For those new to the space, it’s common to think that low-code and no-code platforms are more or less the same thing. Indeed plenty of publishers out there refer to them as if they’re one entity: hence the common LCNC acronym. That’s something we disagree with.
Low-code and no-code are two separate things, for two separate user groups, and demanding two separate implementation strategies. Reminder: no-code is for people who genuinely cannot code, but low-code platforms can only be used by people who can. No matter what low-code platform you happen to find yourself using, you’ll require some coding knowledge. For more on the differences between them, check out this article on the topic.
If you’re sitting there feeling slightly confused as to what’s the right fit for your organisation, we’ve got you.
What you need to know:
• Low-code and no-code benefit different departments
There’s a pretty wide range in the level of technical know-how in different departments. No-code platforms are, naturally, going to suit those departments with a lower level of technical know-how. Think: customer service, operations or marketing. If there are digitally literate employees within these teams who know their way around Excel, they can start building their own digital solutions without bothering the IT department. And as long as there’s a centre of excellence in place, you’ve added a brand new capability to their toolkit. These departments, though, won't benefit from using low-code directly.
Your IT department, on the other hand, will benefit from low-code directly. They can make use of platforms and tools to build software apps faster. The business will benefit because IT can build things quicker, better and more efficiently. But an IT department benefits from no-code too. That’s because the majority of IT departments tend to be filled with people who can’t actually code. Or they could code, but twenty years ago (sorry if that’s you). These sorts are a perfect fit for no-code platforms as they’ll have access to an interface that’s easy to use, which lets them move quickly.
• The ideal scenario is to embrace both
If an organisation really wants success in this area, it’s the NCDT view that you should probably be using both low-code and no-code platforms. Ultimately no-code does have its limitations, and whether they’re technical or cultural, (eg, IT doesn't want you to run your customer banking app on a platform like Bubble) there’s just stuff that no-code can’t or shouldn’t do. There, we said it.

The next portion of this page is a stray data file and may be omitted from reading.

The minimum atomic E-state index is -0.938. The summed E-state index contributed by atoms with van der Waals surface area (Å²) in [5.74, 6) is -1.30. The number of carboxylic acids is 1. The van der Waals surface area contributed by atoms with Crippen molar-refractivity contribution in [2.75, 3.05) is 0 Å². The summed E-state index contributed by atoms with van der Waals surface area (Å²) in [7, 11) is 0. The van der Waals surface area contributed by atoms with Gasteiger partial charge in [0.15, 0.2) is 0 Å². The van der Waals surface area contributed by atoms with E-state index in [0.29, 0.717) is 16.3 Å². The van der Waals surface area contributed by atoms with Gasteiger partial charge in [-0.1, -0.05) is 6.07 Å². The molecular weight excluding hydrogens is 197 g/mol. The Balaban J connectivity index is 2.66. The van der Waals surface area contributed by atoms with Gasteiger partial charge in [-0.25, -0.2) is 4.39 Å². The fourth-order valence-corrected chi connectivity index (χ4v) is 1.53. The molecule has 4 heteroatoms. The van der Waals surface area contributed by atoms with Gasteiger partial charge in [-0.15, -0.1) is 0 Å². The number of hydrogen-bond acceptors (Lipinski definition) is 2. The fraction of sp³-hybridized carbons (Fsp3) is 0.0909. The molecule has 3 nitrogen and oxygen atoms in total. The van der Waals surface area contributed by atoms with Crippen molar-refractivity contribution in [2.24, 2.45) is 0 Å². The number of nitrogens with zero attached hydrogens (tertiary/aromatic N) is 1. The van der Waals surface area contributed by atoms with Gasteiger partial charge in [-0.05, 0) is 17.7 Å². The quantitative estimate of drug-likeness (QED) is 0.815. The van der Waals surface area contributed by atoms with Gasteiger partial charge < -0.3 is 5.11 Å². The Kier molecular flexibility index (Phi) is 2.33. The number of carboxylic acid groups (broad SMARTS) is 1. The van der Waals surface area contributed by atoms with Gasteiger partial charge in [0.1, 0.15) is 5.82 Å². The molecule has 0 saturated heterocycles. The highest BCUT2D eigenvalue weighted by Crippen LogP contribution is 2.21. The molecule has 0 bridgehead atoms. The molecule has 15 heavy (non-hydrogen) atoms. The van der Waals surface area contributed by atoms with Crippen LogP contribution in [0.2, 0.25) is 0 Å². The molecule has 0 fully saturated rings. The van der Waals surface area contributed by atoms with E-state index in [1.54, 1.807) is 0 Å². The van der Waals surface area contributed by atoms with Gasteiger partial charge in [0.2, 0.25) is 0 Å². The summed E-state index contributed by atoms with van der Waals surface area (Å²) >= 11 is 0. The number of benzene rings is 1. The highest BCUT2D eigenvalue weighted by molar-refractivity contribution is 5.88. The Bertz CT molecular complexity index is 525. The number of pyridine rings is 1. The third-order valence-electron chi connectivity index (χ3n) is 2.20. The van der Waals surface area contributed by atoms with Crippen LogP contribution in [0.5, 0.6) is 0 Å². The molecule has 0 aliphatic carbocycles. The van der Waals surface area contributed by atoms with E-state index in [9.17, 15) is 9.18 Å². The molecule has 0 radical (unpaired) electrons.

When it comes to running complex and risky workflows, IT departments are still going to trust big low-code platforms such as Mendix, Microsoft Power Automate or Outsystems. But that doesn’t mean your designers can’t use Webflow to design your website; it doesn’t mean your product team can’t build prototypes with Adalo; and it doesn’t mean your operations team can’t use Stacker to build internal apps. All no-code platforms with a lot to offer an organisation.
• It’s not always a case of leading with low-code first
In an ideal world, you’d probably start with introducing low-code platforms to the organisation, let the IT department become comfortable with it and then move on to no-code platforms. But the reality is not quite as clear-cut. Because one of the major challenges in bringing no-code into an organisation is the view that non-IT people can’t build software safely. There’s a danger that by implementing low-code platforms, you’re reinforcing the notion that no-code platforms aren’t right for enterprises, and you’re not putting the work in to challenge that perspective. That work, of course, is to work in tandem with IT to create a safe environment where non-technical people can build software.
• The ultimate aim is to create homegrown engineers
One of the amazing things about no-code is the upskilling it offers to employees. It’s not crazy to envision the path an employee might take that starts with no-code platforms.
They increase their level of technical knowledge by using no-code platforms.
They bridge the gap into coding by learning to use a low-code platform.
In a world where engineers are hard to find, expensive, and super hard to attract, being able to ‘grow’ engineers from within your company is a huge advantage. Particularly because these are people who understand the business through and through and might have even been on the phone with customers. That’s an amazing talent pipeline. The future is going to be owned by whichever companies are most digitally productive – it stands to reason that the more people you can make digitally productive, the better.
It’s clearly not accurate to think of low-code and no-code platforms as being the same thing; nor is it a binary choice between one or the other in an organisation. The ideal scenario is a blend of both, so every department (including IT!) can create digital solutions to the problems they’re facing.